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Gov and telcos in Aussie wiretap death match

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They just need to write a letter

His views reflected fears that Australian-based telcos like Telstra will be disadvantaged relative to non-telco competitors, such as multinational cloud computing vendors like Google and Amazon.

Optus manager, regulatory compliance and safeguards, Michael Elsegood further warned that an issue with the bill in its present form was that definitions such as "system change" were far too broad.

However, a spokesman for the Attorney-General's Department, national law and policy first assistant secretary, Geoff McDonald rejected claims by the three telcos, saying: "They're wrong, wrong, wrong".

He went on: "They just need to write a letter or advise us.

"All they gotta do is give us a letter, and outline some of their plans — it's not burdensome."

"They must think we are expected (sic) them to provide a whole prospectus or something like that. It's the most general description about what they are doing — it's there to help them."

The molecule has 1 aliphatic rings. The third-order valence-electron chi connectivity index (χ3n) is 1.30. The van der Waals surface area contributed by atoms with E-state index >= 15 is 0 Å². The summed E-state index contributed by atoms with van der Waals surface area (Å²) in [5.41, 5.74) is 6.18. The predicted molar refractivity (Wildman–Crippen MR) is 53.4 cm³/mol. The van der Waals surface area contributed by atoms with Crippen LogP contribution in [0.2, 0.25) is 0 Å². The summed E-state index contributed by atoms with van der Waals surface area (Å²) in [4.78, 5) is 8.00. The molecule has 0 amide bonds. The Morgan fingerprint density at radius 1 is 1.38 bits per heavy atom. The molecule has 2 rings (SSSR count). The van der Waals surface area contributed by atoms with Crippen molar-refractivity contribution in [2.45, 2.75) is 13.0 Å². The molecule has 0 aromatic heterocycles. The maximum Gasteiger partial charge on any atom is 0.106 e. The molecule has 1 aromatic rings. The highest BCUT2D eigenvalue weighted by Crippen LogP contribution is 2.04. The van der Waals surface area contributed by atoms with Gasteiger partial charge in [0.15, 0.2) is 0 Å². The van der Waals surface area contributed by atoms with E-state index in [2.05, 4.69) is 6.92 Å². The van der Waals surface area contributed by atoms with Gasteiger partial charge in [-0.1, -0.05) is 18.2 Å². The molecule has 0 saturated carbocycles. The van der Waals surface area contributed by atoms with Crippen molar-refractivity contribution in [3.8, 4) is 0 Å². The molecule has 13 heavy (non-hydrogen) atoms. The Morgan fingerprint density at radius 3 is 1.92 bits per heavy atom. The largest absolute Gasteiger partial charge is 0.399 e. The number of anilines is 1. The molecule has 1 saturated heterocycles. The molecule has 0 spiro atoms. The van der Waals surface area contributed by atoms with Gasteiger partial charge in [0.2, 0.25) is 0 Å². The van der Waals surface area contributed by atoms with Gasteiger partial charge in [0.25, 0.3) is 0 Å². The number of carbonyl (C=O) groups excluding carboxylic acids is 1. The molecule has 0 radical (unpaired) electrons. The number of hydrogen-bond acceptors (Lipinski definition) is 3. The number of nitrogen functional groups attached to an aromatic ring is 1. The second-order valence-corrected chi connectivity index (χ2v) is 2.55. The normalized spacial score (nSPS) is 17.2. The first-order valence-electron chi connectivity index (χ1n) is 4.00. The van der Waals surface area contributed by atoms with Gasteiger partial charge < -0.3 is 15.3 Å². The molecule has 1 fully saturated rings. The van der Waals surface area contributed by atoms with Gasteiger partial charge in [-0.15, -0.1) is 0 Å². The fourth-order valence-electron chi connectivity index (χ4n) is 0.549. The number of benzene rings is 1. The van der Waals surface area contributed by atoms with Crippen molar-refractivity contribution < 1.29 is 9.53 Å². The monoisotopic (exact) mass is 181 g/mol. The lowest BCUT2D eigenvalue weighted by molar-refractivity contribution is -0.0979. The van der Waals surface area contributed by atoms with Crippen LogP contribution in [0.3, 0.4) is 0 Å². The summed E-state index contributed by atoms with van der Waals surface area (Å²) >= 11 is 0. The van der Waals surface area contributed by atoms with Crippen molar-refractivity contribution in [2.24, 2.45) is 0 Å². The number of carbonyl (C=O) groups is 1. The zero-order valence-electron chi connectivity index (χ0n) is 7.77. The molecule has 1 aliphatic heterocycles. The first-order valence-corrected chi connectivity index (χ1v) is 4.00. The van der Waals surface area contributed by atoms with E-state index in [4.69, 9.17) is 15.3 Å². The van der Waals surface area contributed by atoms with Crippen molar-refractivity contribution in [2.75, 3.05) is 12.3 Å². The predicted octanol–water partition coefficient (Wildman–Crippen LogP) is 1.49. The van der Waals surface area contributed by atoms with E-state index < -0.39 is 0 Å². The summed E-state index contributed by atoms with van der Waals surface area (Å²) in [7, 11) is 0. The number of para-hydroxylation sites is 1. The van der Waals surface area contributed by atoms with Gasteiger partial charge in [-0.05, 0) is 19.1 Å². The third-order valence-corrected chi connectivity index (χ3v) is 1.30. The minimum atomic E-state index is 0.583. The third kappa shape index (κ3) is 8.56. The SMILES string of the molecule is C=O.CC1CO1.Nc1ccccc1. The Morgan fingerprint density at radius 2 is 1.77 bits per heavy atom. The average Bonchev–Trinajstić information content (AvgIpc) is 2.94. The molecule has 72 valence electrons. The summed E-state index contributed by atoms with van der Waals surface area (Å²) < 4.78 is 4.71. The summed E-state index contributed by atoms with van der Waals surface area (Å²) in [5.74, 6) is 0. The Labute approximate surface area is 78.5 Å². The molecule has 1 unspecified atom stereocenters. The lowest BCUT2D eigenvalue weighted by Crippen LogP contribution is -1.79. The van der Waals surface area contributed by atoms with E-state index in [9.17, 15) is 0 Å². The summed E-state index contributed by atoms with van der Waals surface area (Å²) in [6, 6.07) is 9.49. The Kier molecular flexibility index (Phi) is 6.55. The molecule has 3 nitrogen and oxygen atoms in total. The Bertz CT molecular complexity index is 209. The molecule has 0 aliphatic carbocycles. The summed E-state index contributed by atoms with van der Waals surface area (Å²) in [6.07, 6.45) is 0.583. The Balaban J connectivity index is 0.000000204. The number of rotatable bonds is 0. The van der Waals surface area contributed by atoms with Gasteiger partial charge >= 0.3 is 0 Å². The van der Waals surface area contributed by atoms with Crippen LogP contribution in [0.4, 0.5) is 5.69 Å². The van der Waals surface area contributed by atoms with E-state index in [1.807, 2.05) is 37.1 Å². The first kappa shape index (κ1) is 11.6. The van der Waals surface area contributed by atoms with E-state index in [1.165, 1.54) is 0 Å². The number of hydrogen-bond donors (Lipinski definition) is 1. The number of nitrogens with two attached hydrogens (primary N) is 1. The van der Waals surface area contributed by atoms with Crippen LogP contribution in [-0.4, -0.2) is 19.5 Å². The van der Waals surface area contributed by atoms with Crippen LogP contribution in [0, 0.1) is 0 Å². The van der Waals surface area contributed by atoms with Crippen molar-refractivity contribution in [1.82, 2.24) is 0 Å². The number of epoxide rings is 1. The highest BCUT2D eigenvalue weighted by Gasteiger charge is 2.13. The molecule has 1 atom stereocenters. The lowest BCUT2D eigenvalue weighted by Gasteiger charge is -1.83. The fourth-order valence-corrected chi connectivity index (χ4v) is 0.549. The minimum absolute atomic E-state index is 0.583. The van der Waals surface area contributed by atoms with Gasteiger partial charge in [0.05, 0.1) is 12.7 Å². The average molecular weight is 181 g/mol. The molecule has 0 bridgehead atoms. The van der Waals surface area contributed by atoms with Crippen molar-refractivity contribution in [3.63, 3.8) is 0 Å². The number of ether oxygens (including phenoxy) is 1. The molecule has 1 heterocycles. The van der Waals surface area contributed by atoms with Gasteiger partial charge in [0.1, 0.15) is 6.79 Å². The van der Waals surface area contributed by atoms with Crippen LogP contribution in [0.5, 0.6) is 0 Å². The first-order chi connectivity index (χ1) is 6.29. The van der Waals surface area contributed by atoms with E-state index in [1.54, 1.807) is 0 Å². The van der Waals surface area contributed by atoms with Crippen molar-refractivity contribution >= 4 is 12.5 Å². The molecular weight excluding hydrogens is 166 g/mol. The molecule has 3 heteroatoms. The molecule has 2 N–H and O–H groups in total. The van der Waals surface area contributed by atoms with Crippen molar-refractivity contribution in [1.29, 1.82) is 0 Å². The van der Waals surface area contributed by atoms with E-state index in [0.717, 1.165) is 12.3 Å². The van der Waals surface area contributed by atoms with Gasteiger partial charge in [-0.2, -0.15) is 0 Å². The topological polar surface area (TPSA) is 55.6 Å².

He also added that while the department was prepared to consider further clarifications to amendments, they had been criticised previously for "excessive verbiage in Bills".

The Committee also heard from Privacy Commissioner, Timothy Pilgrim , who warned of potential gaps exist in the privacy safeguards in proposed Bill.

Asserting that there needed to be a balance between the public’s national security interests and its privacy interests, Pilgrim said: "At the outset I would note that the application of the Privacy Act 1988 to those Australian intelligence agencies, Australian government law enforcement agencies and state law enforcement agencies covered by the proposals in the Bill varies, thereby leading to some potential gaps in privacy protection.

"The Office’s interest is in ensuring that consistent application of sound privacy principles in relation to these proposals, coupled with oversight by the appropriate regulator as necessary." ®

Internet Security Threat Report 2014

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